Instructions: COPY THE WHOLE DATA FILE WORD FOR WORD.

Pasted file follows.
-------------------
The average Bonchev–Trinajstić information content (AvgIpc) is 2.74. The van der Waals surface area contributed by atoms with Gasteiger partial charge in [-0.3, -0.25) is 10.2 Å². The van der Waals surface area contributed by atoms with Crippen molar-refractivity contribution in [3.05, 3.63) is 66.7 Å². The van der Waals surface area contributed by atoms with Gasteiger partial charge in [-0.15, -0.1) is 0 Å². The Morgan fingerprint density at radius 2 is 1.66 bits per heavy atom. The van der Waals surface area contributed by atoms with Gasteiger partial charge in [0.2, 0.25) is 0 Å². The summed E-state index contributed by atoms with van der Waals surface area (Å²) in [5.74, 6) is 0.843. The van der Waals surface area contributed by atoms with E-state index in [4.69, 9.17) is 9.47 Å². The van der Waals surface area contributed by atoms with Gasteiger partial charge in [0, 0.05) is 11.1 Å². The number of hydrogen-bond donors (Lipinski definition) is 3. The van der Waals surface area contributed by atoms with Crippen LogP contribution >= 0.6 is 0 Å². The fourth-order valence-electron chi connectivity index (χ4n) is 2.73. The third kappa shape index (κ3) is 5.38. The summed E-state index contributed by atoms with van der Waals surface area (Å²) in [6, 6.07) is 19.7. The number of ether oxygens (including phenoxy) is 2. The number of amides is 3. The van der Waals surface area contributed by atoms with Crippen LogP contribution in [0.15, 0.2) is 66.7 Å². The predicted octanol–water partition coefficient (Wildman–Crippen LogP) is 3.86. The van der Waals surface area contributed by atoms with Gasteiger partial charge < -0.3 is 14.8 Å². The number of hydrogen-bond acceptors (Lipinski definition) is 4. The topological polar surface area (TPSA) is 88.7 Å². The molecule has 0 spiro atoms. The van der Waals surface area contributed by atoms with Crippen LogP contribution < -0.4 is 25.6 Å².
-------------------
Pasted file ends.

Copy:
The average Bonchev–Trinajstić information content (AvgIpc) is 2.74. The van der Waals surface area contributed by atoms with Gasteiger partial charge in [-0.3, -0.25) is 10.2 Å². The van der Waals surface area contributed by atoms with Crippen molar-refractivity contribution in [3.05, 3.63) is 66.7 Å². The van der Waals surface area contributed by atoms with Gasteiger partial charge in [-0.15, -0.1) is 0 Å². The Morgan fingerprint density at radius 2 is 1.66 bits per heavy atom. The van der Waals surface area contributed by atoms with Gasteiger partial charge in [0.2, 0.25) is 0 Å². The summed E-state index contributed by atoms with van der Waals surface area (Å²) in [5.74, 6) is 0.843. The van der Waals surface area contributed by atoms with E-state index in [4.69, 9.17) is 9.47 Å². The van der Waals surface area contributed by atoms with Gasteiger partial charge in [0, 0.05) is 11.1 Å². The number of hydrogen-bond donors (Lipinski definition) is 3. The van der Waals surface area contributed by atoms with Crippen LogP contribution >= 0.6 is 0 Å². The fourth-order valence-electron chi connectivity index (χ4n) is 2.73. The third kappa shape index (κ3) is 5.38. The summed E-state index contributed by atoms with van der Waals surface area (Å²) in [6, 6.07) is 19.7. The number of ether oxygens (including phenoxy) is 2. The number of amides is 3. The van der Waals surface area contributed by atoms with Crippen LogP contribution in [0.15, 0.2) is 66.7 Å². The predicted octanol–water partition coefficient (Wildman–Crippen LogP) is 3.86. The van der Waals surface area contributed by atoms with Gasteiger partial charge < -0.3 is 14.8 Å². The number of hydrogen-bond acceptors (Lipinski definition) is 4. The topological polar surface area (TPSA) is 88.7 Å². The molecule has 0 spiro atoms. The van der Waals surface area contributed by atoms with Crippen LogP contribution < -0.4 is 25.6 Å².